IEL were isolated by an accepted modification of the method described by Davies and Parrott (27). Briefly, large intestines (cecum and ∼6 cm of proximal colon) were removed, and macroscopically visible lymphoid aggregates on the cecum were cut off and dispensed with. Fat and connective tissues were removed, and the large intestines were opened longitudinally, then washed twice, to remove the feces, in calcium- and magnesium-free HBSS containing 2% FCS (at 4°C). The intestinal tissue from 10 mice was pooled and then cut into 1-cm pieces. This tissue was placed in 50-ml tubes and washed three times in HBSS containing 2% FCS at 4°C. The tissue was transferred to 25-cm3 tissue culture flasks and incubated at 37°C in HBSS containing 10% FCS, 0.2 mmol/l EDTA, 1 mmol/l DTT, 100 U/ml penicillin, and 100 μg/ml streptomycin. After 20 min, the flasks were shaken vigorously for 30 s, and the supernatant containing the IEL was separated from the tissue fragments using a stainless steel sieve. The supernatant was collected and put on ice, the tissue fragments were retuned to the flasks, and the process was repeated. After this process, the tissue pieces were examined microscopically to ensure that the epithelium had been removed and that the characteristic folds and ridges of the lamina propria were still intact. The epithelial cell suspensions from both incubations were pooled, washed, and suspended in RPMI 1640 at 4°C, then passed through nylon wool columns. The cell suspension was collected and suspended in 44% Percoll, which was layered on top of 67.5% Percoll and centrifuged at 600 × g for 20 min at 4°C. The IEL were collected from the interface between the Percoll gradients and prepared for phenotypic analysis by flow cytometry.
IEL were washed in PBS containing Dulbecco’s A and B salts, 0.1% sodium azide, and 2% FCS. Triple staining was performed on samples of 1 × 106 cells using a combination of the following Abs: anti-CD3-PE, biotinylated anti-CD25 used in conjunction with streptavidin-TriColor (BD Biosciences), and one of the following FITC-conjugated Abs: anti-CD4, anti-B220, anti-CD30 (Serotec), anti-CD69, or anti-CD103. Alternatively, triple staining was conducted using anti-CD8α-PE or anti-TCRβ-PE, anti-CD8β-FITC or anti-TCRγδ-FITC, and biotinylated anti-CD25 used in conjunction with streptavidin-TriColor (BD Biosciences). Appropriate isotype controls of irrelevant specificity (rat IgG2a-PE, rat IgG2b-PE, rat IgG2a-FITC, rat IgG2b-FITC, hamster IgG-FITC, and biotinylated rat IgG2a) were included. All Abs were obtained from BD Biosciences unless otherwise stated. All cells were stained for 30 min in the dark on ice and then fixed by the addition of 2% formaldehyde in PBS, 0.1% sodium azide, and 2% FCS. The data were acquired on a FACSCalibur flow cytometer and analyzed using CellQuest Pro software (both from BD Biosciences).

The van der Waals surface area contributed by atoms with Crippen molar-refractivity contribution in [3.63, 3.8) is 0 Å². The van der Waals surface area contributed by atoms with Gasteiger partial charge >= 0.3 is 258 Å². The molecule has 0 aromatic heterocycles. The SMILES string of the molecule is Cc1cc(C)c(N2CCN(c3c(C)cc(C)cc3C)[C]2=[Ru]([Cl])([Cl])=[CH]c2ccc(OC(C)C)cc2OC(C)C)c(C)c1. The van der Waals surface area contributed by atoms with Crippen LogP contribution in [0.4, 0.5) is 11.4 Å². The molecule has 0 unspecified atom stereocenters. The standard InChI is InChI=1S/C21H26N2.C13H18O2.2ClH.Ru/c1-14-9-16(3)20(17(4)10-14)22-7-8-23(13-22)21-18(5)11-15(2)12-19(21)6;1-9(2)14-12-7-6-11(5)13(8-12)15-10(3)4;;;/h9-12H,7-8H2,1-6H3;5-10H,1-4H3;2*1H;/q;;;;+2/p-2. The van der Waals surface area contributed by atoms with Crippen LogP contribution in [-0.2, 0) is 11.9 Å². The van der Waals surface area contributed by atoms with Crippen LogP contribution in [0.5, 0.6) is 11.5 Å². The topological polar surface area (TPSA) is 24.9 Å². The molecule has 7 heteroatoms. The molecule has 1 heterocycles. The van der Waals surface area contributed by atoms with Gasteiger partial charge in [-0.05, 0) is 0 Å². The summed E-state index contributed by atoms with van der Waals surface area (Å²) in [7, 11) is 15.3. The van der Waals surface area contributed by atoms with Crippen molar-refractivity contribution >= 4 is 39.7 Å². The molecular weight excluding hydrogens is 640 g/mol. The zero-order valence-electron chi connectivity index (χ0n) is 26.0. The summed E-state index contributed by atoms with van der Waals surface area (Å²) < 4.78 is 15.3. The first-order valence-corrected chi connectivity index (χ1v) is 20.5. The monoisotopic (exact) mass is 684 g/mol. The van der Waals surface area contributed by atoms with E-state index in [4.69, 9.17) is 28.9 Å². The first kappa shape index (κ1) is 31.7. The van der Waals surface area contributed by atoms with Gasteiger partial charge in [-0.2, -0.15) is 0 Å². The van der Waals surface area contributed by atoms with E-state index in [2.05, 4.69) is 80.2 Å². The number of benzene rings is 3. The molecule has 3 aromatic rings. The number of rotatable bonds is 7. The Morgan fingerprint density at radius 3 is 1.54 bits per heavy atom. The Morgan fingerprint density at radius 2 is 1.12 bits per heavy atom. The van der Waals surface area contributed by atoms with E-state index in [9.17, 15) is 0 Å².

Mice were killed at various time points p.i. with T. muris. Age-matched, uninfected control mice were killed on day 21 p.i. Approximately 6 mm of the proximal colon (juxtaposed to the distal cecum) was removed, trisected, and carefully positioned in OCT embedding medium (R. A. Lamb). The tissue was snap-frozen in liquid nitrogen-chilled isopentane (BDH-Merck), and 6-μm sections were cut using a cryomicrotome. The tissue was air-dried for 1 h to maximize its adhesion to gelatin-coated microscope slides, then fixed using 4% paraformaldehyde (Sigma-Aldrich) in PBS for 10 min at 4°C. Slides were washed in PBS, and endogenous peroxidase activity was quenched using 0.064 mg/ml sodium azide, 1.5 U/ml glucose oxidase, and 1.8 mg/ml d-glucose (Sigma-Aldrich) in PBS for 20 min at 37°C. After another wash in PBS, nonspecific binding sites in the sections were blocked using 10% normal rat serum (Sigma-Aldrich) in PBS for 1 h at room temperature. Endogenous avidin and biotin binding sites were blocked using a commercial kit according to the manufacturer’s instructions (Vector Laboratories). The sections were incubated at room temperature for 1 h with one of the following rat anti-mouse biotinylated mAb: anti-CD4 (5 μg/ml; BD Biosciences), anti-CD8α (10 μg/ml; BD Biosciences), anti-B220 (10 μg/ml; BD Biosciences), anti-CD11b (5 μg/ml; BD Biosciences), anti-F4/80 (5 μg/ml; Caltag Laboratories), or anti-β7 integrin (10 μg/ml; BD Biosciences). Alternatively, a number of sections were incubated in parallel with the appropriate biotinylated isotype control Abs (BD Biosciences). A Vectastain Elite avidin-biotin-peroxidase complex kit, followed by a 3,3′-diaminobenzidine chromagen kit, were then used according to the manufacturer’s instructions (Vector Laboratories). The sections were counterstained in Harris’s hematoxylin solution and mounted in Aquamount aqueous mounting medium (BDH-Merck). The number of positively stained cells per 20 crypt units was assessed in triplicate by light microscopy after randomization and blinding.